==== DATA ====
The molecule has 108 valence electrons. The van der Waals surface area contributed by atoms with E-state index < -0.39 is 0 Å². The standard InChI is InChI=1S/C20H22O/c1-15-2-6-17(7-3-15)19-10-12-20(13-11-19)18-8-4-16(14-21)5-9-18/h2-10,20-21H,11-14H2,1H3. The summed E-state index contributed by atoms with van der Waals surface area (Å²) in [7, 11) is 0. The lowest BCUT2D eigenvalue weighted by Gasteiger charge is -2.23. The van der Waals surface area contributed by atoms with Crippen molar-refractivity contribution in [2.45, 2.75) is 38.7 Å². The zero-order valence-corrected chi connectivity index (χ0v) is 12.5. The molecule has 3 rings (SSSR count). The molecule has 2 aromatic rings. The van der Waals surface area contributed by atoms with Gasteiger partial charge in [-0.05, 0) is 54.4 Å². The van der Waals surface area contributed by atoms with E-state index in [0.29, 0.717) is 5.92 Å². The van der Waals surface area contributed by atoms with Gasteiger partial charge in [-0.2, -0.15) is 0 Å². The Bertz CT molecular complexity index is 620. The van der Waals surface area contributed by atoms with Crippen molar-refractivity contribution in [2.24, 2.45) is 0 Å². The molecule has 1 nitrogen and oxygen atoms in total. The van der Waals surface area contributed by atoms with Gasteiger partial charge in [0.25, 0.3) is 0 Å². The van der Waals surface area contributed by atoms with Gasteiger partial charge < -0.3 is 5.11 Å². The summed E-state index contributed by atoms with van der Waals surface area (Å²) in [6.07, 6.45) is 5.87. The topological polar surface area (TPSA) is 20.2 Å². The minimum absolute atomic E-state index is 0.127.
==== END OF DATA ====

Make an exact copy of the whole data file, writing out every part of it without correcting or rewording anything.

The molecule has 108 valence electrons. The van der Waals surface area contributed by atoms with E-state index < -0.39 is 0 Å². The standard InChI is InChI=1S/C20H22O/c1-15-2-6-17(7-3-15)19-10-12-20(13-11-19)18-8-4-16(14-21)5-9-18/h2-10,20-21H,11-14H2,1H3. The summed E-state index contributed by atoms with van der Waals surface area (Å²) in [7, 11) is 0. The lowest BCUT2D eigenvalue weighted by Gasteiger charge is -2.23. The van der Waals surface area contributed by atoms with Crippen molar-refractivity contribution in [2.45, 2.75) is 38.7 Å². The zero-order valence-corrected chi connectivity index (χ0v) is 12.5. The molecule has 3 rings (SSSR count). The molecule has 2 aromatic rings. The van der Waals surface area contributed by atoms with Gasteiger partial charge in [-0.05, 0) is 54.4 Å². The van der Waals surface area contributed by atoms with E-state index in [0.29, 0.717) is 5.92 Å². The van der Waals surface area contributed by atoms with Gasteiger partial charge in [-0.2, -0.15) is 0 Å². The Bertz CT molecular complexity index is 620. The van der Waals surface area contributed by atoms with Crippen molar-refractivity contribution in [2.24, 2.45) is 0 Å². The molecule has 1 nitrogen and oxygen atoms in total. The van der Waals surface area contributed by atoms with Gasteiger partial charge in [0.25, 0.3) is 0 Å². The van der Waals surface area contributed by atoms with Gasteiger partial charge < -0.3 is 5.11 Å². The summed E-state index contributed by atoms with van der Waals surface area (Å²) in [6.07, 6.45) is 5.87. The topological polar surface area (TPSA) is 20.2 Å². The minimum absolute atomic E-state index is 0.127.